[now Santa Severa]
Etruscan town on the Tyrrhenian coast c. 53 km north-east of Rome. It was one of the ports of Cerveteri (Caere) and thus an important centre for Etruscan trade and naval power in the Mediterranean. Pyrgi was inhabited from the Bronze Age, but its development as a port dates from the 7th–6th century bc. The Sanctuary of Leukothea (or Eileithyia) at Pyrgi has been excavated by the Institute of Etruscology at the University of Rome (1957–64). It was approached by a wide road (c. 10 m) from Cerveteri through a monumental entrance. The sanctuary was enclosed by a wall and bounded to the south by inlets from the sea.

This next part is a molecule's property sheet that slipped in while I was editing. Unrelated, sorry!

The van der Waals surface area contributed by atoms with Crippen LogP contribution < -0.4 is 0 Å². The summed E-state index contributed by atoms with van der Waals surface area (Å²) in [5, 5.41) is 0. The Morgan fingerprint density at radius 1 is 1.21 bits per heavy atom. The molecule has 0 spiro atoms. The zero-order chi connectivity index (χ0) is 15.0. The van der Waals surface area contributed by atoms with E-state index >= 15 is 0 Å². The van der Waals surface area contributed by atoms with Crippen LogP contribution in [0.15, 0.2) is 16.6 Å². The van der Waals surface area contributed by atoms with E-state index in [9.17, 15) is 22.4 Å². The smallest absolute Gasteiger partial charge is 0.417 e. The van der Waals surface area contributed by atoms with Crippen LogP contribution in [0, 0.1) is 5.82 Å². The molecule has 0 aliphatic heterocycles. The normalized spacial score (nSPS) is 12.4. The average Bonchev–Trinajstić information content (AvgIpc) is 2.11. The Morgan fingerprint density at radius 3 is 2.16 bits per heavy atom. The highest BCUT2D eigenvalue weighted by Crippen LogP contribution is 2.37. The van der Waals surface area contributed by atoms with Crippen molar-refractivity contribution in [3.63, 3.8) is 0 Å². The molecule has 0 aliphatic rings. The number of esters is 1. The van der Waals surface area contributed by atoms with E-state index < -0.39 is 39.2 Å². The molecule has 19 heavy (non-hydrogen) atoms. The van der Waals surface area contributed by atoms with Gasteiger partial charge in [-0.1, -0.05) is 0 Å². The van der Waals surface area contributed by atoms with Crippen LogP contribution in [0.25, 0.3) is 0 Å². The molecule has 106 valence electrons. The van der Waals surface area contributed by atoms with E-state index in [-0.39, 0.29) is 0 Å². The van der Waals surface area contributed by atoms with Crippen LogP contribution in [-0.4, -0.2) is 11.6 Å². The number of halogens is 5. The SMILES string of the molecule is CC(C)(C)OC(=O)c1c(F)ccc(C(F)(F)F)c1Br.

Two temples, apparently dedicated to Uni (the Etruscan Juno), stood either side of a sacred area. Temple B, the older and smaller structure (c. 500 bc; c. 28×19 m) was peripteral with a pronaos and single cella, following Greek models. Finds from its site include numerous fine architectural terracottas, notably a terracotta relief plaque depicting the ...